Children “Steppin it up” – what we’ve learnt from COVID!

Sometimes it takes an upheaval to make you realise that there is a better way to do things. If you google ‘lessons learnt from COVID’ you’ll find information outlining the way in which families, organisations and industries have made changes to the way they do things because of what was shown to be effective during the COVID period of lockdown, restrictions and change.

I recall a conversation with a friend about 9 months ago, during Remote Learning. She talked about how difficult it had been trying to work from home while supervising her children’s learning. Quite insightfully, she realised that she had raised her children in an era of planned play dates, packed schedules and screen time. She found that her children struggled to work independently, lacking initiative and self-help skills. My friend realised that for too long she had been available at her children’s every ‘beck and call’, meeting all their needs immediately.

She knew she needed to make a change and set about transforming the household. The children were required to ‘step it up’. They became problem solvers, learning not to interrupt their mother if the red card was posted outside her makeshift home office door! I still clearly recall my friend expressing her surprise that her children had adapted so quickly to the independence and responsibility enforced upon them. In the words of my friend, ‘COVID should have come sooner’.

As a College, COVID has taught us a number of things also (and not only how to ‘teach’ remotely with new technologies)! Restrictions placed upon us demanded that we do things differently. Pick-up and Drop-off had to be done differently given that parents couldn’t come on campus or leave their cars.

Now that restrictions are easing, we have contemplated whether a return to everything ‘pre-Covid’ is really best practice. We’ve realised that some of the new routines enforced upon us have been of great benefit to our students, instilling in them levels of responsibility, organisation, problem-solving and resilience that we have not witnessed in the past.

Here’s what we’ve noticed during the changes brought about by COVID.

  1. Children thrive on walking to class on their own and love the responsibility and independence this brings
    All children want to see themselves as confident and responsible and they need to experience these traits for their ongoing self-esteem. During COVID, our students (even those with diagnosed anxiety) have demonstrated that they are highly capable of getting themselves from ‘A to B’ within the safe environment of the College grounds.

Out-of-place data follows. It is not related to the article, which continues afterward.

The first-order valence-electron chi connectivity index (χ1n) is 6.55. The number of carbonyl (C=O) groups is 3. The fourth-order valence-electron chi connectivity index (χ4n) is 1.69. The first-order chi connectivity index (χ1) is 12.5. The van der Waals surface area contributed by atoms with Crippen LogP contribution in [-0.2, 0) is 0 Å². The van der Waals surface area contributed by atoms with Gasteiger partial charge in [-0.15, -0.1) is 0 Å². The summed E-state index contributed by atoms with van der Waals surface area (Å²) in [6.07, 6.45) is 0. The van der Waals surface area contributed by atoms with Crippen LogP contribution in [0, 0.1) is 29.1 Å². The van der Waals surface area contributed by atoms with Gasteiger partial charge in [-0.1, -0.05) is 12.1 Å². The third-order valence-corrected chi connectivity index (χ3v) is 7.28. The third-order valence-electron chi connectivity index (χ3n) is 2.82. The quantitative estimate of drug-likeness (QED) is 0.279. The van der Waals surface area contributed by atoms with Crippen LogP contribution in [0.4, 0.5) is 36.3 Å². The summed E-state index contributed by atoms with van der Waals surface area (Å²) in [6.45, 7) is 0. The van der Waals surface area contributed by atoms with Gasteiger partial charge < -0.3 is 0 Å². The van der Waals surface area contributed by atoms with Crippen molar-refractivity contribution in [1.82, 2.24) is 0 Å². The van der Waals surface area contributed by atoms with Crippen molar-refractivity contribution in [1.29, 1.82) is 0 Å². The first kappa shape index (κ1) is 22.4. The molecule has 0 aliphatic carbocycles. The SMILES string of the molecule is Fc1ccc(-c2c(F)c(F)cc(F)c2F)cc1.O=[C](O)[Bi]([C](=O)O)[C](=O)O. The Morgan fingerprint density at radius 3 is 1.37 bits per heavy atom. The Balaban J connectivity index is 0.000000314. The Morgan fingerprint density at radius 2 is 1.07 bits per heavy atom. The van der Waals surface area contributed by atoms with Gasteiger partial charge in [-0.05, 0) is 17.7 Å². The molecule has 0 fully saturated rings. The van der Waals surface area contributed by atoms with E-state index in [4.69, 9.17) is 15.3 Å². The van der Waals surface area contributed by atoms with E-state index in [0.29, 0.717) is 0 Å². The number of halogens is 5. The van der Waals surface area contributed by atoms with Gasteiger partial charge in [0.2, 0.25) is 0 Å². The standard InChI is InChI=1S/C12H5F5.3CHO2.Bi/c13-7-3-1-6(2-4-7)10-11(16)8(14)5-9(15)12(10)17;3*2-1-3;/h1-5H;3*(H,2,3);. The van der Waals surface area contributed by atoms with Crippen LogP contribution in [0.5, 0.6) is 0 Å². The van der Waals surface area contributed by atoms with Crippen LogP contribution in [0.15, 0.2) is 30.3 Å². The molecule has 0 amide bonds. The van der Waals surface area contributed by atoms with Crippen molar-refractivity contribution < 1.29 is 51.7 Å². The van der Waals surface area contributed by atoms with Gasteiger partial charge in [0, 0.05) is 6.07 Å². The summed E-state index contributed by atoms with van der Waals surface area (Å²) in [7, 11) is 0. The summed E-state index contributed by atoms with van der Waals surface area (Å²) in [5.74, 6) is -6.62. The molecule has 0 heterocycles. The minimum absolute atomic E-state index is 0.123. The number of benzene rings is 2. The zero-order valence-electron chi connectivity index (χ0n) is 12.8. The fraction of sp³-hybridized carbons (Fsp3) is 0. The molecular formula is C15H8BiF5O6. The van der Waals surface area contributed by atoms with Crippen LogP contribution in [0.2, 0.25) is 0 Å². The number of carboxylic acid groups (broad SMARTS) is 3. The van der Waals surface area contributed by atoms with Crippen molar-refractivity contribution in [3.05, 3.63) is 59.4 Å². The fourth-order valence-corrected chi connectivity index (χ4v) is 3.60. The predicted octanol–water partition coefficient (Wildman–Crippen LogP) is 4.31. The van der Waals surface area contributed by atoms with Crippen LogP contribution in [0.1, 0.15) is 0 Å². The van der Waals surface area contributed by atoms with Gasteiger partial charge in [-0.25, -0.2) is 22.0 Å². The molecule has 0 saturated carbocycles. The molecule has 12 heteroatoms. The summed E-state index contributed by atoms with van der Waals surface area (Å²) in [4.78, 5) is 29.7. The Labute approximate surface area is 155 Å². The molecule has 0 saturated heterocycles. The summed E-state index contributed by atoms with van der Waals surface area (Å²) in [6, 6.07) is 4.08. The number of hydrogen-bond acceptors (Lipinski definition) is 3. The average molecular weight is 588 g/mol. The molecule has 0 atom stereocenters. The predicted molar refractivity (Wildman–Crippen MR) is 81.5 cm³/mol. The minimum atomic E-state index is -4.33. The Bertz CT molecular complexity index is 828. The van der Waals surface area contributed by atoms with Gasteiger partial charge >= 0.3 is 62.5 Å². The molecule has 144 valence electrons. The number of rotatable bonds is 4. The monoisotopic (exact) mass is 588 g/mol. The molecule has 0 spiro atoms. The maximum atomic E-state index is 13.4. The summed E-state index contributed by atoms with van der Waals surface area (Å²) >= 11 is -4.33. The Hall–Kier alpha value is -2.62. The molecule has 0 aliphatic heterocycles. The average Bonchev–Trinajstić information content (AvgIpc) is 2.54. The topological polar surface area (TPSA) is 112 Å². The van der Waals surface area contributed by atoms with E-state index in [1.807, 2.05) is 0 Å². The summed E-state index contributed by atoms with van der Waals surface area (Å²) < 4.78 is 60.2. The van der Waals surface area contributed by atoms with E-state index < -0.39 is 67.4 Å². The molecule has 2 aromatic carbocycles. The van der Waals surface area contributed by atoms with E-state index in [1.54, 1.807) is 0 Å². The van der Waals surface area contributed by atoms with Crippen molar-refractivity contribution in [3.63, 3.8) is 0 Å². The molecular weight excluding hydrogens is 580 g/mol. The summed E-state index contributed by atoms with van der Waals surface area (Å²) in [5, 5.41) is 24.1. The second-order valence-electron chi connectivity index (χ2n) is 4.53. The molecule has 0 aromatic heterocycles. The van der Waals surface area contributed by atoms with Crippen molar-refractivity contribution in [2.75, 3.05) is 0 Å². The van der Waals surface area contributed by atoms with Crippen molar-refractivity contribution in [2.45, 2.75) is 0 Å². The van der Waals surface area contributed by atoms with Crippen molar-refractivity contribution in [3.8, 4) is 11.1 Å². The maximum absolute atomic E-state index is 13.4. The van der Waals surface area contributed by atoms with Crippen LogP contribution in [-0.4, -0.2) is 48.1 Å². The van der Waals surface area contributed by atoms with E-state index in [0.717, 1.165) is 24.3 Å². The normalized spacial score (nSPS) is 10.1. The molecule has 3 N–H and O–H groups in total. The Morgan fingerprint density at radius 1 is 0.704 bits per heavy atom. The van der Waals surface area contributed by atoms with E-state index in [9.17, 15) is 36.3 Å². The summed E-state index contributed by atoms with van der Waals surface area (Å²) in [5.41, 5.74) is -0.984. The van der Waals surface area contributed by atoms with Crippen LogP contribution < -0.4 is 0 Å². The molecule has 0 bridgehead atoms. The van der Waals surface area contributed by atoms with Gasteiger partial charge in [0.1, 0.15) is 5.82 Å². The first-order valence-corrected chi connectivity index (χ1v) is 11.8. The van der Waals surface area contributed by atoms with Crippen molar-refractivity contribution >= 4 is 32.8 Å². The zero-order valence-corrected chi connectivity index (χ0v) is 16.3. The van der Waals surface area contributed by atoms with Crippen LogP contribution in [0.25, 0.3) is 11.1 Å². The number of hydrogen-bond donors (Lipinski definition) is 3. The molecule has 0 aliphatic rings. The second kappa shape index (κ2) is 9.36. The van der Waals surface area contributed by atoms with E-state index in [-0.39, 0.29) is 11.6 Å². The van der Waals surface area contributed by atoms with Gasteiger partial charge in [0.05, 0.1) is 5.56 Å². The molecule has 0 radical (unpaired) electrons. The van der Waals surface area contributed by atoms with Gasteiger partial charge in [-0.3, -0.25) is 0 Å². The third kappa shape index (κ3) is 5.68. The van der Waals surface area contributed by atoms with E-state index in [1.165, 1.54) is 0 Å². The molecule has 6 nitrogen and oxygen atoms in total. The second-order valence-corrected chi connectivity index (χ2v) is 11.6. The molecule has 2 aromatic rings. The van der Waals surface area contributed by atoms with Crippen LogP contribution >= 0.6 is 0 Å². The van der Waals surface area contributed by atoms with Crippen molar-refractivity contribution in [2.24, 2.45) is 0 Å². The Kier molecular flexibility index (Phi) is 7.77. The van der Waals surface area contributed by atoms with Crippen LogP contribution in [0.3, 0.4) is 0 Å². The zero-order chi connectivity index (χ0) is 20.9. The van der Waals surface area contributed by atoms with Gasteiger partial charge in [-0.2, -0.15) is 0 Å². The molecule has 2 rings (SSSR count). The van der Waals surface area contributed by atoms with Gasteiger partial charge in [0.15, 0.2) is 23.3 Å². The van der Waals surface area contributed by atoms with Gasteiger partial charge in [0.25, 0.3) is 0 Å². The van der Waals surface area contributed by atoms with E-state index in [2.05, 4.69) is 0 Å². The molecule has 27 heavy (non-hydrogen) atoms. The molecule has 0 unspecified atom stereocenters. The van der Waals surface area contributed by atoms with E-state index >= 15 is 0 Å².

1. Children can organise themselves and their own belongings when expectations are clear
    Even our youngest Junior School children have shown success at following established routines and being organised, without help and direction from parents at classrooms in the morning. Lunch boxes, blue folders, drink bottles and Home Readers! Our kids know their morning routine in regards to these things and have benefitted from the success of managing these expectations on their own without help or reminders.
  1. Children have become better problem solvers
    Kids can get very used to bringing problems to their parents to solve. COVID has forced children to take problems or concerns to their class teachers on their own. Being confident and asking for help when required is vitally important for children to learn. Please continue to encourage your child to be a problem solver. When your child brings a problem to you, ask them, ‘Is this something you can handle on your own?’ or ‘What do you think I should do to help solve the problem?’ When kids develop personal responsibility and problem-solving skills, it gives them their best chance of avoiding many of the pitfalls of life and makes them more resilient and better able to deal with inevitable problems that arise.
  1. Separating from parents sooner in the morning, and having some play time enables a more settled and smoother start to the day.
    Previously, staff have had to deal with issues of separation anxiety at the morning bell, which can have a significant impact upon how a class starts their day. Also, having some active play in the morning and an opportunity to connect with their peers has helped set children up for a great day of learning.

If given an opportunity and a ‘crutch’, our children will regress to old routines very quickly, becoming low risk-takers, reliant on parents.

I strongly encourage you to be like my friend. Capitalise on the gains made during COVID. Continue these new routines and practices in order to help your child be the confident, independent and resilient child I know you desire them to be!

While it can be very hard to ‘step back’ as a parent, doing so allows your child to ‘step up’. You’ll both reap the benefits in the long run.

Mrs Vicki Gunning / Head of Junior School